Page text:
Jacky Tai Tsz Ho

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We were not discouraged by the progress that was slowed by the social distancing measures and have also kicked off some low-cost online promotion through social media platforms.

Jacky Tai Tsz Ho has long been an avid board game enthusiast. But little did he know he could turn his hobby into a start-up concept until he joined a social enterprises visit in South Korea in 2019 organised by Student Affairs Office.

He knew too that a lack of in-depth understanding of Chinese history among local youngsters has been a much discussed topic in Hong Kong in recent years. So, with a friend who studied Chinese history at university and was keen on promoting the subject, Tai came up with an idea for an educational board game focused on former dynasties and wars in ancient China.

He acknowledges that preparing for the competition part of MetroChallenge, an entrepreneurship incubation programme organised by HKMU, provided the budding business partners with a great opportunity for personal growth. “Being university undergraduates, we lacked the experience to transform ideas into practical solutions,” Tai says. “But in the course of doing some intensive market research and putting together a viable business proposal, we realised that we needed to aim for perfection and always do our best.”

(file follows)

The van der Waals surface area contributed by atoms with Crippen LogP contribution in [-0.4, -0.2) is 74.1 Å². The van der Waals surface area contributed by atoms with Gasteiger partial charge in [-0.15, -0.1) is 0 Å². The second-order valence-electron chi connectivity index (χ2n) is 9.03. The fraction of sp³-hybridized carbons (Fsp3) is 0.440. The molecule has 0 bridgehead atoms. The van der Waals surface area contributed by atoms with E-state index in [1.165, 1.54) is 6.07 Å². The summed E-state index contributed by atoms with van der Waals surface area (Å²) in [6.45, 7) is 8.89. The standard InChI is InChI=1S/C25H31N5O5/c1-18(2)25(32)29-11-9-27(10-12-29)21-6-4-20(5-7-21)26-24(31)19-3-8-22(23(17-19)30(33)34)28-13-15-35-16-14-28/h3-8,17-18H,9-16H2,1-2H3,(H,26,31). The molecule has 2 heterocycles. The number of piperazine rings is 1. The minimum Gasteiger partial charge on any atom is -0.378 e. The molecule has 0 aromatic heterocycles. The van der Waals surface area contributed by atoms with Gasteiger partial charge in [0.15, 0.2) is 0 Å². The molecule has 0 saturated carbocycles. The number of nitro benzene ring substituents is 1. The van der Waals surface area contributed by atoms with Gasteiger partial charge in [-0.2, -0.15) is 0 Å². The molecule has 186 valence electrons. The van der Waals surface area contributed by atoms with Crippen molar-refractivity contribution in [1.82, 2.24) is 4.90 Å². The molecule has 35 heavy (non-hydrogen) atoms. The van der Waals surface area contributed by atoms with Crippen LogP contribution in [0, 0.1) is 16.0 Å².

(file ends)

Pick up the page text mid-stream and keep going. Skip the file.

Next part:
For that reason, they were meticulous in their research and analysis before developing the framework and rules for the board game. They also learned a great deal from the professionals and business coaches on hand to share their real-life experiences at MetroChallenge workshops. Two key things they learned were the importance of sustainable development and long-term business planning. “We started to pay closer attention to the small details, such as expenses,” Tai notes. “We also adopted a wider perspective and made a point of being well-informed about the market and the latest developments in other industries unrelated to board games. The goal was to learn how others adapt and make adjustments to their business plans.”

This strategy and mentality helped the pair to tackle unforeseen challenges, many of them associated with the COVID-19 pandemic. “When planning anything, flexibility and adaptability are essential,” Tai says. “We were not discouraged by the progress that was slowed by the social distancing measures and have also kicked off some low-cost online promotion through social media platforms.”